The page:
FAQ: are there any standards that we follow for earthen buildings… And what about the environmental impact rating such as LEED or GRIHA?
First, we need to understand where the need for standardization comes from.
It started with the introduction of industrial materials in building trade. Materials like cement and steel are made with the controlled parameters of factories and used in a diversity of conditions. To make sure they are easy for an educated architect/ engineer to design with, came standards. If one uses cement of certain type in a specific kind of concrete mixture, they are ensured to get a certain strength. Works perfectly!
With a natural material harvested from the surroundings, (not MADE by humans) there are too many factors influencing the structural behaviour. And we have control over almost none… So you can attempt to roughly standardise a natural material such as soil.. But applying those standards on site will be a big hassle, not to mention, it will still be ‘rough’, not precise.
To avoid that, in some countries, people came up with companies that sell soil, standardized and refined by machines, packed in plastic bags. An earthen building constructed only with the purchased soil form an authorised company has the permits to be erected.
Still don’t see any problem?!!
It is an earthen building, sure, but is no more natural… And definitely no good for the environment or people either.
And guess what, it still is the big corporation making money out of it…
The psychology of fear, used on masses works perfectly to make people believe that if you buy soil from ‘ABC soil manufacturers’ to build your dream home, you will be doing a favor to the environment and getting a ‘standardized and safe’ house for a bargain price!
Standards is mankind’s way of seeking safety in things we have made too complicated for a common man (yes with all his social privileges) to understand and make an informed decision on. So he asks, have you followed the standards?! Yes?! Then I’m safe!
Same goes for the environmental ratings. These rating systems are made and enforced to ensure that the massive footprint of industrial building trade is – at the least- taken responsibility of. More the recovery of the environmental impact, higher is the rating awarded.
These systems do not take into the consideration, buildings that cause minimal ecological impact, not just while being built but through their life and upkeep.
It becomes irrelevant to grade a handmade earthen building on the basis of an environmental rating system designed for industrially made steel or cement buildings.
Again, our judgment of whether the building is synchronous with nature or is an environmental disaster cannot depend solely on the rating systems.
We could not have killed our instincts any better than with these slow and thorough methods and systems of dependence.
But, we fail to realize is that the scene is not all that bleak. Our instincts are very much functioning and not destroyed but often merely suppressed!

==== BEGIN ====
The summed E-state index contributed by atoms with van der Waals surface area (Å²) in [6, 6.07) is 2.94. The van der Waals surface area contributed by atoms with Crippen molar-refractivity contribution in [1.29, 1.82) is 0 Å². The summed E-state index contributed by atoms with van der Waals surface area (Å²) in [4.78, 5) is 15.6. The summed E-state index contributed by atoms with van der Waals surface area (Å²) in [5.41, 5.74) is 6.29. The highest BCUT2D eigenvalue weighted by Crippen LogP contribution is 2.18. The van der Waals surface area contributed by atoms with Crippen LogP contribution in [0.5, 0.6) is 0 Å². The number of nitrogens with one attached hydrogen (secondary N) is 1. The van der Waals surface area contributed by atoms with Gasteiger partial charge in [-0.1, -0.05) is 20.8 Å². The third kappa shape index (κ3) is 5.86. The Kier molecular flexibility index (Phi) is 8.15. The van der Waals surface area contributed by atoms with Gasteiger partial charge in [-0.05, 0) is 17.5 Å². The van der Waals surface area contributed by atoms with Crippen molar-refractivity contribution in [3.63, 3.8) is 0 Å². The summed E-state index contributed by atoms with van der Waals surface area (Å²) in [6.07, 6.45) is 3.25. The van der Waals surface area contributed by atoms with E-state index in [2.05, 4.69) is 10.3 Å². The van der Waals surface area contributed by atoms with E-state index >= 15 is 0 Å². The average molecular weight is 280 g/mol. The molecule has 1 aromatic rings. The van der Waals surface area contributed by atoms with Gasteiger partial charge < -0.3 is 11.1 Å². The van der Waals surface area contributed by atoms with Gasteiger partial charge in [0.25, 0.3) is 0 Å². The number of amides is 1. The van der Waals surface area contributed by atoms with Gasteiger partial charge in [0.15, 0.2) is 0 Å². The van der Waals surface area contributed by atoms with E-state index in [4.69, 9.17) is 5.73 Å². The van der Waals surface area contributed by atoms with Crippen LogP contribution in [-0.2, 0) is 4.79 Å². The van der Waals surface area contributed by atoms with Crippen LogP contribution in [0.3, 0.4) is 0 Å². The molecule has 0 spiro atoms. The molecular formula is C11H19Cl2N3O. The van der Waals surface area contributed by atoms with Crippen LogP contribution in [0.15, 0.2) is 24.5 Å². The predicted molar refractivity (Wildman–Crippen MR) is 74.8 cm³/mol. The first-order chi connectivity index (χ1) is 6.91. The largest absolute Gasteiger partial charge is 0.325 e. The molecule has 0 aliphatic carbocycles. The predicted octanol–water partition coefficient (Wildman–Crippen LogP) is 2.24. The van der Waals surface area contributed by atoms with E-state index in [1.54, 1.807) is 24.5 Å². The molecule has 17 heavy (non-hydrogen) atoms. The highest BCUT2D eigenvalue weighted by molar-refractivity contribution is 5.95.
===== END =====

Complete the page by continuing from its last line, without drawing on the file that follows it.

It takes little time for people to reconnect with the earth…. to learn how the material “feels” in our hands. We can learn to allow the smell, touch and colour of the soil tell us about its behaviour, structural and otherwise.
Building with soil is indeed a lot like cooking. Everyone has a specific way of making daal, just the way they remember their grandmother making….
Each kitchen, each hand making daal, has its own flavour to it. Can you standardize the recipe for daal and expect everyone to comply with the “safe daal standards”?!
Sounds ridiculous, does it not? Once upon a time every village, every master mason had their own recipe of earthen building. They made structural decisions by the “feel” of the material… And built homes that were lived in for generations….
They trained young builders, to not just build, but understand the materials and refined their structural and aesthetic judgment…
We lost this independence of building in our strive for standardization. We created a building profession that essentially functions around “not taking responsibility of our decisions”. We, as builders are not to have an independent judgment of any kind. We hold an unknown entity – governments, councils, standard codes and such- responsible for giving us a judgment, a decision.
Most of the urban communities cannot do without these legal protection systems. There is too much money and resource at stake.
But there is no reason for the rural communities to fall into the trap of a building trade owned by the big corporations and rating systems that are quite literally controlled by them. It is possible to have and protect our independence of building…. By relearning to hold an informed, experienced, and wise judgment.
Just as, those who learn to cook with their grandmothers, do not need to depend solely on cookbooks…. Those who learn to build with village elders, do not need to depend on the standards either…
What we, the earthen builders stand for is not just a material…. We stand for our freedom to build…. We stand for our diversity and individuality….
We stand for those who have continued to build with their judgement… We stand for those who have been called “unskilled” and “vernacular”.
We stand by those who were not respected and have lost faith in their incredible hand-skills…
We stand for ‘ Redefining the vernacular‘ once again….